If you want to do something interesting, just make a list of all the Bible characters, men and woman of faith, who because of their marital situation or history wouldn't be allowed to set foot in some of our churches today. And don't hand me that "It's Old Testament" excuse. Jesus was still in the Old Testament when He spoke in Matthew 5 and 19 - and all He was saying was "Let's go back to what God intended in the beginning." He was pointing back to Genesis not the future. And who gave Moses the right to amend it?
One last thought. We can't be like Jesus when He cleansed the Temple, or spoke to the hearts of His apostles, because we can't see hearts. I can't help but feel like that's a good reason to not sit in judgment on broken marriages. We can't know what two people really think and feel in their hearts. We never know the whole story. God does. He's in the judging business. We're in the help and prevention business - the love and forgiveness business - well, because He's all about that too.

Friday, February 15, 2008

So here it is. The logo for our 2008 musical Jonah and the Pirates of the Mediterranean. The music has been picked out since back in late Summer and I finished the script in December. The casting list is posted in front of the church office and our first rehearsal starts the first Wednesday in March. I am really excited about doing this play. It's going to be so much fun. Yes, I took a few liberties with the story as I set up the reason why Jonah was so anti-Nineveh and yes, the ship to Tarshish probably wasn't a pirate ship - but it could have been! The music is going to be incredible. The usual mixture of Rock and Roll, Broadway hits, and praise songs will keep everyone entertained and inspired. If there is any chance that you might be in the St. Louis area the first week of June, please come and see it. I wish I could invite all to stay with us, but I'm hoping to have a house full of family. But mark June 5,6,7, and 8. We will do four performances that will all be the same. I am considering declaring Thursday night "Church Night" as a good night for area congregations to attend. I have purposely not invited sister congregations because our emphasis is on our community, but we have been having more and more "brethren" attend on Sunday night (good alternative to the usual PM requirement) and it has been our most crowded night. So maybe if we offer Thursday night (our smallest crowd night), it will give more space for Sunday. It'll work - one way or another. Just wanted to give you a heads up. Florissant won't even see this logo until Sunday morning - unless they read my blog. Wait until you see the choices of boats that Jonah had to choose from before he picked the one he did.

Wednesday, February 13, 2008

Portable Dishonesty

I used this in my lesson last Sunday, and it's so incredible that I felt like people thought I was making it up. It's a "Get Off the Phone Excuse Machine" that has recorded messages, one for each button, that you press when you're wanting an excuse to end a phone call. The six choices are static, siren, doorbell, crying baby, car crash, or "Knock, knock, Chinese food delivery!". They even advertise it as "And it's a key chain so you always have your 'excuses' handy." How nice is that? You can be dishonest and lie wherever you are! What is so amazing to me is that there is a basic assumption that there are enough people out there without integrity that this is a marketable product! Why is it so hard to just be honest? Now there's a wild idea. I couldn't help but apply this to how we treat God when He calls us. How big is our list of distractions? How many of our interruptions are self made so that we don't have to confront our lack of honesty about our relationship with God? How many times, maybe even while sitting in an assembly of saints, has God tried to get our attention and we pushed the mental button of static, crying baby, food, or life crashes?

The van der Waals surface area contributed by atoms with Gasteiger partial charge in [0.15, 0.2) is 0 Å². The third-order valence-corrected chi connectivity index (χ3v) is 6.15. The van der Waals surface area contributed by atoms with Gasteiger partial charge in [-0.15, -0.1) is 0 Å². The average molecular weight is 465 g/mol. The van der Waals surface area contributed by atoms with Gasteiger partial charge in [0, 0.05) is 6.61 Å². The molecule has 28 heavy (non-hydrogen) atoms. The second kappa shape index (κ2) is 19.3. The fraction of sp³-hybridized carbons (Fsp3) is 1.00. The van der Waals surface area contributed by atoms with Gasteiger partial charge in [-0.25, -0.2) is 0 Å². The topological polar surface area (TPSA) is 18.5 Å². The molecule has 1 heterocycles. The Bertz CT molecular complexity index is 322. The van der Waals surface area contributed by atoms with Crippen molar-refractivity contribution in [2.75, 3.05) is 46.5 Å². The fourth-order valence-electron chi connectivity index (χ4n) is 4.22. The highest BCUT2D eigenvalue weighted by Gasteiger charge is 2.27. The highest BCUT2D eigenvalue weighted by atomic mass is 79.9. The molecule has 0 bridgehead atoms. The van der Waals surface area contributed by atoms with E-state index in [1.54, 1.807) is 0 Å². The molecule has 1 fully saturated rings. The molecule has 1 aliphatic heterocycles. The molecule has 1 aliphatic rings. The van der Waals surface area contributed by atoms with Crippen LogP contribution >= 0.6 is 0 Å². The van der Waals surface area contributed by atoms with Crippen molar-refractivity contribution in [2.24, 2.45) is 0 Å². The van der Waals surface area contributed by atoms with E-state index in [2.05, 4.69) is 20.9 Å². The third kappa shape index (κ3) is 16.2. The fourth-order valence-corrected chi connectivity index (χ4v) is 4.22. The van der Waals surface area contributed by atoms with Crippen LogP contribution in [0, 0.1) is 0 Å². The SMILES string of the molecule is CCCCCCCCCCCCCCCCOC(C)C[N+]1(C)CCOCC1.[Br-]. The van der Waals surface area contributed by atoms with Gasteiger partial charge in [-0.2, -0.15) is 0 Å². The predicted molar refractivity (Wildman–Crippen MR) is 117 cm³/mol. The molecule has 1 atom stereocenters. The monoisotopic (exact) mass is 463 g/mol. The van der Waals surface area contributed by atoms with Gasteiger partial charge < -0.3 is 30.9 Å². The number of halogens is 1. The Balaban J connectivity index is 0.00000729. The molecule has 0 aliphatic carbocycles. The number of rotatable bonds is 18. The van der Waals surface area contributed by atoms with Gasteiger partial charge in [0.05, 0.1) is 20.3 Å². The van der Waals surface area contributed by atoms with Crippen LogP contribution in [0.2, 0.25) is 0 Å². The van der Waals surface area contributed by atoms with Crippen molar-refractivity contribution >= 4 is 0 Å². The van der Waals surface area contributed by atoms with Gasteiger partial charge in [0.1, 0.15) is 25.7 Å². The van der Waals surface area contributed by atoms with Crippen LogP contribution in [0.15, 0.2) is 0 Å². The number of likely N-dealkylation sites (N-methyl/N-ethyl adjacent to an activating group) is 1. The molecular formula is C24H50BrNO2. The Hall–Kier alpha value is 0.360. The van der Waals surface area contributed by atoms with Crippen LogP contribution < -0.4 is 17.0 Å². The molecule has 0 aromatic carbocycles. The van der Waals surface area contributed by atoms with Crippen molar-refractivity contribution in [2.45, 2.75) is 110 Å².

Excuse machines were around long before this little key chain lying machine was invented. It's called the heart.

Monday, February 11, 2008

Three "G's"

A friend sent us this picture and I thought I'd share it since it's about two of our family's favorite animals. Today it's in the low teens outside, so this picture reminds me of how thankful I am to have a house and to be inside of it looking out rather than the other way around.
I've been reading an interesting book by Bill Hybels about sharing our faith, titled Just Walk Across the Room. I really like his emphasis on being sensitive to the Spirit's directions in our life. In one story that he shared, he talked about a couple who were far from God and who needed to start thinking about more positive and spiritual things before they would be ready to change their lives. He asked them to think about "grace and power" for a couple weeks, and just say those two words over and over. I really like the fact that he was preparing soil not trying to harvest a crop. But it also made me think about what words I'd challenge someome to dwell on.
What would you say are the two or three most powerful words you could share with someone? I immediately thought of three words that "say it all" for me, and, while "Jesus" is always first, for memory purposes I like alliteration. So my pick is God, grace, and gratitude. They sum up the who, what, and why of my spiritual journey. What would you use?

Thursday, February 07, 2008

Being Real And Hairy